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Book Reviews



 A great read for spring before you start shopping at the local garden centers, check out Doug Tallamy's Bringing Nature Home




One of my favorite reads, especially in winter.  Check out my interview with Dominque Browning. 


What's Hugging Your Home?

To many homeowners, a house without an edging of greenery around the perimeter is like a painting without a frame.  It's not difficult to find houses across the midwest and elsewhere that flaunt a row of evergreens--usually junipers or yews-that were planted decades ago, and now are often overgrown, sickly or sheared into tight little balls and cubes. "It's like parsley around the turkey," says landscape architect Scott Ogden, who, with his wife Lauren Springer Ogden, wrote "Plant-Driven Design: Creating Gardens that Honor Plants, Place, and Spirit" (Timber Press, 284 pgs., $34.95). 

Ogden's family moved from Texas to Flossmoor, Illinois, during his high school years, and looking back now he says, "I remember being shocked at the landscaping.  In Texas, houses don't have basements so people don't hide the foundations the same way."

It hasn't always been fashionable for houses to don a green skirt. Like lawns, foundation plantings are a relatively modern concept in residential landscape design.  Until the late-19th Century, many physicians actively discouraged the use of foundation plants, warning that dark damp shrubbery pressing against the house invited the dreaded scourge of consumption (tuberculosis).  By 1870, the high stone and brick foundations of increasingly large Victorian homes were softened and concealed with fragrant, showy shrubs that provided delicate, sweet-smelling breezes inside and out on warm summer days.   Mock orange, summersweet, lilac, viburnum, roses and fothergilla were some of the popular shrubs planted under windows, at the corners of the house, and flanking doorways.  Then as now, the key to a good foundation is to keep plantings in scale with the home and choose plants that will thrive in the available light and moisture conditions.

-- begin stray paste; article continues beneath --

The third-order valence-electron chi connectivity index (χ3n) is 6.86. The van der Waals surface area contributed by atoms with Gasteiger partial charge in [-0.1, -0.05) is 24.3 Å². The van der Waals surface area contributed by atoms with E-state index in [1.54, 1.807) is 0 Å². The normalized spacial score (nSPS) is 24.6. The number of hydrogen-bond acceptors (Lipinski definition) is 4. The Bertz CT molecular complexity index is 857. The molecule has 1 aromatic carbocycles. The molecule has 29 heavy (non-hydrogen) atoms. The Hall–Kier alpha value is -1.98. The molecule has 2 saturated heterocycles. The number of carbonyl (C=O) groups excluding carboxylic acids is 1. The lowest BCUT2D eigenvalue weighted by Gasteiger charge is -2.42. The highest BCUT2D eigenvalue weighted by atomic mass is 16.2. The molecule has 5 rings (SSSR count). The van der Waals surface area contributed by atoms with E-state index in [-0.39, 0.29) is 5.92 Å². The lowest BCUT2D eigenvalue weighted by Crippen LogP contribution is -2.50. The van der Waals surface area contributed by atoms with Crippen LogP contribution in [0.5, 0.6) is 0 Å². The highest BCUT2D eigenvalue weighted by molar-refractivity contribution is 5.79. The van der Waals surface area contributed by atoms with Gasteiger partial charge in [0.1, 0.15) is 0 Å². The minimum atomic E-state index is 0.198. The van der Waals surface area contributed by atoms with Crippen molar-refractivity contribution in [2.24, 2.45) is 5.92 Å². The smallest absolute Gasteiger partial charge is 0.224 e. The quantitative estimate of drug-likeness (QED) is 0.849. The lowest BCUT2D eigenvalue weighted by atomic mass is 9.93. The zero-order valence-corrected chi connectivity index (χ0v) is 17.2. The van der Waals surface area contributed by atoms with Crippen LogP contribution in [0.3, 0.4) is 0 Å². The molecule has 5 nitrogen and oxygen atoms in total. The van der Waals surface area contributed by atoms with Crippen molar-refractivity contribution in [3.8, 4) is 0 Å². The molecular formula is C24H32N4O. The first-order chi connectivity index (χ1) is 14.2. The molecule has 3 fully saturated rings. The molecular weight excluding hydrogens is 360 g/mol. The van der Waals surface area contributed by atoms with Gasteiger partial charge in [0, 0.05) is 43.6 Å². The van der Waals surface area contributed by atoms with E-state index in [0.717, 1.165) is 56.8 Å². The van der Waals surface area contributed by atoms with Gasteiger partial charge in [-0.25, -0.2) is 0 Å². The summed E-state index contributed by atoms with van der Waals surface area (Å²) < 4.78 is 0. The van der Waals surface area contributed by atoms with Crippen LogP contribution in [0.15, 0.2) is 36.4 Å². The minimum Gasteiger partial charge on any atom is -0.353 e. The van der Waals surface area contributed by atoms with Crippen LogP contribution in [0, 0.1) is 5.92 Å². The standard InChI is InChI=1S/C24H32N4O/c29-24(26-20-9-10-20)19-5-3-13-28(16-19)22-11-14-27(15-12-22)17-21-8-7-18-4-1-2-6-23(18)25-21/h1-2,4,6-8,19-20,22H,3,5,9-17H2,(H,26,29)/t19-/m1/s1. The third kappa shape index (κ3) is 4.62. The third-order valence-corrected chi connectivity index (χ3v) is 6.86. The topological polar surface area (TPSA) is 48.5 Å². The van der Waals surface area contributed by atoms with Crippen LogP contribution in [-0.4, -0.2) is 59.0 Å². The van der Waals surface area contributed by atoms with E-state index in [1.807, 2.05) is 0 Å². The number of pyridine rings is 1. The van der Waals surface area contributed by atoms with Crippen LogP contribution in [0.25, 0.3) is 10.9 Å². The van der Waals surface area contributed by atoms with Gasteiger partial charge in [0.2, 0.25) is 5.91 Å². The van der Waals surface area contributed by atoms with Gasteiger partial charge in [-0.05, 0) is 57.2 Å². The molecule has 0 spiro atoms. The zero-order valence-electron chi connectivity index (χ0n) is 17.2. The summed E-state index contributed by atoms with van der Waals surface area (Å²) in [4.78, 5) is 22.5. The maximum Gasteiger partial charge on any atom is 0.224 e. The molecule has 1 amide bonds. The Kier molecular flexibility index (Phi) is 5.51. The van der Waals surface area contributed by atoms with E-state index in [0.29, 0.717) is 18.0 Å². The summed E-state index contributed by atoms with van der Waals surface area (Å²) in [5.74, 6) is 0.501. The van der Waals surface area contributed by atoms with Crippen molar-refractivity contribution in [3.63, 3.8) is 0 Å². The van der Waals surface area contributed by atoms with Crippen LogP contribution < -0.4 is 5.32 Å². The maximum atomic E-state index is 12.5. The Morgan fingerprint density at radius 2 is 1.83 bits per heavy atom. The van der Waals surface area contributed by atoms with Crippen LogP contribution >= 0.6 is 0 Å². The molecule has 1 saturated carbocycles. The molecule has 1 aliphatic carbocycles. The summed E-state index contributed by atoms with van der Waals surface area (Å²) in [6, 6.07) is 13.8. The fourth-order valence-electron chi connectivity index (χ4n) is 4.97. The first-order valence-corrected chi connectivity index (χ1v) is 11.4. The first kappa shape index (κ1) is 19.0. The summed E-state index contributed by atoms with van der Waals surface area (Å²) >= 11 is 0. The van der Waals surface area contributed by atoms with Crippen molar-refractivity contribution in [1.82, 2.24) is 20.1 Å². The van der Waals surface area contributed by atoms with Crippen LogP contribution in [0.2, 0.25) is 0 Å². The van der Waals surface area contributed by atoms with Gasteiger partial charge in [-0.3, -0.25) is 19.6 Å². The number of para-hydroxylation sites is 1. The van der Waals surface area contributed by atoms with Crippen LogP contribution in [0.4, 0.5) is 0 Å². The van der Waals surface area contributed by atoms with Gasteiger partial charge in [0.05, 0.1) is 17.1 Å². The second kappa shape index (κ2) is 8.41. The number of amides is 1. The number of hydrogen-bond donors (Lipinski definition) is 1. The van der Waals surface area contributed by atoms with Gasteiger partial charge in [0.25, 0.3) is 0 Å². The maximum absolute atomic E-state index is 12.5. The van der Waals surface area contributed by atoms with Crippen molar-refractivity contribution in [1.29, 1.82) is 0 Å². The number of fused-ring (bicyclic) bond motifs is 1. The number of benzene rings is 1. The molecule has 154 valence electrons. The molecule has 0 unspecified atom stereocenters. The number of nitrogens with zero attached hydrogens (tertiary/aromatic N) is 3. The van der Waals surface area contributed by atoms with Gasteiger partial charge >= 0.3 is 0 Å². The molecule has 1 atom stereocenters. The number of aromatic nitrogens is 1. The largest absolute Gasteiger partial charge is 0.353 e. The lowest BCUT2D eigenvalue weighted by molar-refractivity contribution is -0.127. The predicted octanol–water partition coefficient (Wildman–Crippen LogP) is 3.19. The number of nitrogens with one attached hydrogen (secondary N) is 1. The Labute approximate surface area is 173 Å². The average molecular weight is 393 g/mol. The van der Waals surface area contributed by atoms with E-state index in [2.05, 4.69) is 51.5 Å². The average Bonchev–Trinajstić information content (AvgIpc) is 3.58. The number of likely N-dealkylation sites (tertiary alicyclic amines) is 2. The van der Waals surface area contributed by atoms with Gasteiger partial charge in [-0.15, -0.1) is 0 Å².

-- Nina Koziol, (c) http://www.thisgardencooks.com and the Chicago Tribune

A Butterfly Book You Should Have on Your Shelf

One of the joys of gardening is simply looking.  Observing what's going on in your garden.  And sometimes that means taking a good, close look at the insects and other creatures that inhabit our beds and borders.  "The Life Cycles of Butterflies," by Judy Burris and Wayne Richards is a steal of a book at $16.95.  

Published by Storey, this 151-page book features wonderful images of butterflies, their offspring, the various stages from eggs to metamorphosis, and the plants that they dine on and lay their eggs upon.  It's a great reference book for any gardener or child who would like to learn more about those winged wonders--butterflies.  

More to come...

Questions or Comments?  Email info@thisgardencooks.com

Observe. Reflect. Bloom! 
(c) Nina A. Koziol